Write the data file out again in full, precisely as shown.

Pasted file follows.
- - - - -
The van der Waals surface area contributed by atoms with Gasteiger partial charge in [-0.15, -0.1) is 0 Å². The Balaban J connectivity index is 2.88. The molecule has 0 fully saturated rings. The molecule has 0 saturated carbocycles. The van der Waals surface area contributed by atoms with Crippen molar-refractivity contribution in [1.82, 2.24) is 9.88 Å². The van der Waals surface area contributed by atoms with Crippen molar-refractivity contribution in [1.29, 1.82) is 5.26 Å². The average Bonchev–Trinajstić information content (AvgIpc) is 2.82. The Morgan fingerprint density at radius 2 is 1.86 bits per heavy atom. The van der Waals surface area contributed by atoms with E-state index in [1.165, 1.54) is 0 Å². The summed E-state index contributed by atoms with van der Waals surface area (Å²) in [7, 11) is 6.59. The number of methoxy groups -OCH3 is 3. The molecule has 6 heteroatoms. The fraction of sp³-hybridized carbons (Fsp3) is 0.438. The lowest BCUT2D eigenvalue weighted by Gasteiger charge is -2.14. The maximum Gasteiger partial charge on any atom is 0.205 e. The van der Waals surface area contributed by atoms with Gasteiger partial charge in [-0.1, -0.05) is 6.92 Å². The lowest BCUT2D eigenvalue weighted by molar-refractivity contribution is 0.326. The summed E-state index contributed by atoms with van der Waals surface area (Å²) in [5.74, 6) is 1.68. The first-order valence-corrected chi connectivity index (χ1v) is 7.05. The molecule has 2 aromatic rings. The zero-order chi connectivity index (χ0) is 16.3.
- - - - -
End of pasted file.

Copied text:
The van der Waals surface area contributed by atoms with Gasteiger partial charge in [-0.15, -0.1) is 0 Å². The Balaban J connectivity index is 2.88. The molecule has 0 fully saturated rings. The molecule has 0 saturated carbocycles. The van der Waals surface area contributed by atoms with Crippen molar-refractivity contribution in [1.82, 2.24) is 9.88 Å². The van der Waals surface area contributed by atoms with Crippen molar-refractivity contribution in [1.29, 1.82) is 5.26 Å². The average Bonchev–Trinajstić information content (AvgIpc) is 2.82. The Morgan fingerprint density at radius 2 is 1.86 bits per heavy atom. The van der Waals surface area contributed by atoms with E-state index in [1.165, 1.54) is 0 Å². The summed E-state index contributed by atoms with van der Waals surface area (Å²) in [7, 11) is 6.59. The number of methoxy groups -OCH3 is 3. The molecule has 6 heteroatoms. The fraction of sp³-hybridized carbons (Fsp3) is 0.438. The lowest BCUT2D eigenvalue weighted by Gasteiger charge is -2.14. The maximum Gasteiger partial charge on any atom is 0.205 e. The van der Waals surface area contributed by atoms with Gasteiger partial charge in [-0.1, -0.05) is 6.92 Å². The lowest BCUT2D eigenvalue weighted by molar-refractivity contribution is 0.326. The summed E-state index contributed by atoms with van der Waals surface area (Å²) in [5.74, 6) is 1.68. The first-order valence-corrected chi connectivity index (χ1v) is 7.05. The molecule has 2 aromatic rings. The zero-order chi connectivity index (χ0) is 16.3.